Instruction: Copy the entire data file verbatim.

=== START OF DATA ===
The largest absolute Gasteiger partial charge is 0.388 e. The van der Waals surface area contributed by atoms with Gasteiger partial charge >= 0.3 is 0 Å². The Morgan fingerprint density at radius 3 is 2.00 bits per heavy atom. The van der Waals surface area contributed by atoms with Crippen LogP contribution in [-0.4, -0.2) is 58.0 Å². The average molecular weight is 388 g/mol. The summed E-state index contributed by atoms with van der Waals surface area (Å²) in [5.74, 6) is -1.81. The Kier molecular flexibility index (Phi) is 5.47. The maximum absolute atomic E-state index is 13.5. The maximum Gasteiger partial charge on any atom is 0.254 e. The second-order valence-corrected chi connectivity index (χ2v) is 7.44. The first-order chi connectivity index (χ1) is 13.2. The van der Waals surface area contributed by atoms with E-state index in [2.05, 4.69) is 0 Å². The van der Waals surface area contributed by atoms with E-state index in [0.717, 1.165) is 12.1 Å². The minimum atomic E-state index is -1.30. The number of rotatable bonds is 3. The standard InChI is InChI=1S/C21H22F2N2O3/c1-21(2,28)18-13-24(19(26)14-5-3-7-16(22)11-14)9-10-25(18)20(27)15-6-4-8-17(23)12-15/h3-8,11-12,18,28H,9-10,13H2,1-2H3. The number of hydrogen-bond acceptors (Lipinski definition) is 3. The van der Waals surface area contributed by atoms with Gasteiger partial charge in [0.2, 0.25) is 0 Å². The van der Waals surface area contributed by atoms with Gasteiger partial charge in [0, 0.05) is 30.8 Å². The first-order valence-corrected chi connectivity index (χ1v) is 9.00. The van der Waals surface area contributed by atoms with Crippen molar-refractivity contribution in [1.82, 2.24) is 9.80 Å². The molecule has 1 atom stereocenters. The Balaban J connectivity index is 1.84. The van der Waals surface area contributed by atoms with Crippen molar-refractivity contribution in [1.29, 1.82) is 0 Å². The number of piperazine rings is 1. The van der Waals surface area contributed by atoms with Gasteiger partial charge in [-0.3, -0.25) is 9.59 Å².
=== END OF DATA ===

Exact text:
The largest absolute Gasteiger partial charge is 0.388 e. The van der Waals surface area contributed by atoms with Gasteiger partial charge >= 0.3 is 0 Å². The Morgan fingerprint density at radius 3 is 2.00 bits per heavy atom. The van der Waals surface area contributed by atoms with Crippen LogP contribution in [-0.4, -0.2) is 58.0 Å². The average molecular weight is 388 g/mol. The summed E-state index contributed by atoms with van der Waals surface area (Å²) in [5.74, 6) is -1.81. The Kier molecular flexibility index (Phi) is 5.47. The maximum absolute atomic E-state index is 13.5. The maximum Gasteiger partial charge on any atom is 0.254 e. The second-order valence-corrected chi connectivity index (χ2v) is 7.44. The first-order chi connectivity index (χ1) is 13.2. The van der Waals surface area contributed by atoms with E-state index in [2.05, 4.69) is 0 Å². The van der Waals surface area contributed by atoms with E-state index in [0.717, 1.165) is 12.1 Å². The minimum atomic E-state index is -1.30. The number of rotatable bonds is 3. The standard InChI is InChI=1S/C21H22F2N2O3/c1-21(2,28)18-13-24(19(26)14-5-3-7-16(22)11-14)9-10-25(18)20(27)15-6-4-8-17(23)12-15/h3-8,11-12,18,28H,9-10,13H2,1-2H3. The number of hydrogen-bond acceptors (Lipinski definition) is 3. The van der Waals surface area contributed by atoms with Gasteiger partial charge in [0.2, 0.25) is 0 Å². The van der Waals surface area contributed by atoms with Gasteiger partial charge in [0, 0.05) is 30.8 Å². The first-order valence-corrected chi connectivity index (χ1v) is 9.00. The van der Waals surface area contributed by atoms with Crippen molar-refractivity contribution in [1.82, 2.24) is 9.80 Å². The molecule has 1 atom stereocenters. The Balaban J connectivity index is 1.84. The van der Waals surface area contributed by atoms with Crippen molar-refractivity contribution in [1.29, 1.82) is 0 Å². The number of piperazine rings is 1. The van der Waals surface area contributed by atoms with Gasteiger partial charge in [-0.3, -0.25) is 9.59 Å².